Young people are an essential part of the Seventh-day Adventist Church’s ministry. Keeping them safe should be one of the highest priorities for those involved in ministry. A necessary tool in protecting children and youth is the screening process that should be conducted on all volunteers and employees who work with young people.The North American Division Working Policy indicates that
a screening process is required for all adults over the age of 18, involved in any capacity in children’s and youth ministries and activities, and all church ministry leaders and officers voted or appointed by the local church.
To keep children safe, the Seventh-Day Adventist Church has developed a four-step screening process for all volunteers. Those steps include:
- Observe a six-month waiting period for new and transferred members
- Collect essential information about each volunteer
- Contact personal references of the volunteer
- Conduct a criminal background screening, which comes with the training component
The Six-Month Waiting PeriodA six-month waiting period is required for all newly baptized and transferred members before they can begin serving as volunteers with children. This waiting period allows you to get to know the individuals before they take on critical volunteer roles with children.
The goal of this waiting period is to become familiar with the individual’s personality, talents, and temperament. Working with children requires patience and a willingness to protect those who are under our care, custody, and control. You want to be sure that volunteers are well suited to working with children and prepared to observe and enforce the church’s expectations and guidelines of caring for children.
Use this waiting period to have the potential volunteer learn about the Chapter 8 Notes in the Seventh-day Adventist Church Manual that explain how a church may proceed to safeguard children. Some of these Church Manual Notes include the two-adult policy, open door policy, volunteer screening, six-month policy, and training. 
The Adventist Risk Management, Inc. (ARM) website offers many free resources that describe these Notes.
The six-month waiting period also applies to members who transfer to your congregation from another Adventist church. Remember, you are trying to become familiar with the individual to determine if they are right for ministry involving children. Never assume that the newly transferred member was screened at their previous church.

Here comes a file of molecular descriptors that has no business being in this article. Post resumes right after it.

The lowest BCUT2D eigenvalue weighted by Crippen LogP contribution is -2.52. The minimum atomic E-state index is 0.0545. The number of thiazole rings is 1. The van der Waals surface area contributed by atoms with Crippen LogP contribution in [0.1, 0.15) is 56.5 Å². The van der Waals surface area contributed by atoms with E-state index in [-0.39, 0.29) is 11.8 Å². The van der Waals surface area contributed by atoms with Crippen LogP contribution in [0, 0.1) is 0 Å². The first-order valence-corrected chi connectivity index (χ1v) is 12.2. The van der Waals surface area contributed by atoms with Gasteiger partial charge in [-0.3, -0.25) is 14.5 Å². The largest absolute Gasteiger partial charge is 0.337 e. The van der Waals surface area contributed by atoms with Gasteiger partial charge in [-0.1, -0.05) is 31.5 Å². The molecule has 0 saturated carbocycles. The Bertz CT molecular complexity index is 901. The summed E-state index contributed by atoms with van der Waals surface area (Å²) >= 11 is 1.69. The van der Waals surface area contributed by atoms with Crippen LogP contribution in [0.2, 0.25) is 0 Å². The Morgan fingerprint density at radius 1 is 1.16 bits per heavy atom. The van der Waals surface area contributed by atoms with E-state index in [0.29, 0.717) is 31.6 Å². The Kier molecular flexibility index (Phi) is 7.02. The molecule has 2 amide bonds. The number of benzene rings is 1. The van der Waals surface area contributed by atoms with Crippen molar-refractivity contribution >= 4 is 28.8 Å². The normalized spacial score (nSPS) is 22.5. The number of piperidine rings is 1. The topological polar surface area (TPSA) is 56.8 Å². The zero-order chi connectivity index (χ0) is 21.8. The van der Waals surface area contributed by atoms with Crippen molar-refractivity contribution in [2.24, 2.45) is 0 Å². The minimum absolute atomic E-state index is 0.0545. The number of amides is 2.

Collecting the Volunteer Information FormAnyone over the age of 18 who has an appointed position at the local church should complete the volunteer information form. This form collects some basic personal information such as the volunteer’s full name, birthdate, address, etc. ARM has a Ministry Volunteer Information Form template, but check with your local conference to see if they have their own volunteer information form.
The volunteer information form needs to be completed before the volunteer can begin their duties. If the document is not fully completed, the volunteer should not be permitted to perform their duties at their local church. Because completed forms contain personal information, store them securely to protect the volunteer.
Reference Check ProcessThe next step in the screening process is to contact the personal references of the volunteer. As part of the volunteer information form, candidates are asked to provide the name and contact information for a few personal references. This may seem unnecessary for a volunteer who has been in the local church for a long time. However, this is an important step in the screening process. It gives the pastor or ministry leader an opportunity to ask references if they would be comfortable entrusting their children with the potential volunteer.
If you are involved in contacting the volunteer’s references, ARM has an article to assist you when conducting this process at your local church: What You Should and Should Not Do When Checking References. When talking to the references, listen to the tone of voice and any concerns the individual may have about the volunteer. This process may be the most important because it helps identify any concerns about the volunteer based on personal experience.
Conducting a Criminal Background ScreeningThe final step in the process is conducting a criminal background check. Most conferences within the North American Division use the Adventist Screening Verification to conduct their background checks. Still, you should confirm the process with your conference. It’s important to remember that criminal background checks only identify individuals who have been charged with criminal activity. This is why the first three steps of the screening process are critical in determining red flags that may not show up on a background check.
Be sure that someone in your church is responsible for ensuring the four-step screening process is carried out for each volunteer.
The four-step screening process is vital because the church should be a safe place for children to worship and learn about God. The Bible places a high value on children, and your church should commit to providing a safe environment for all children.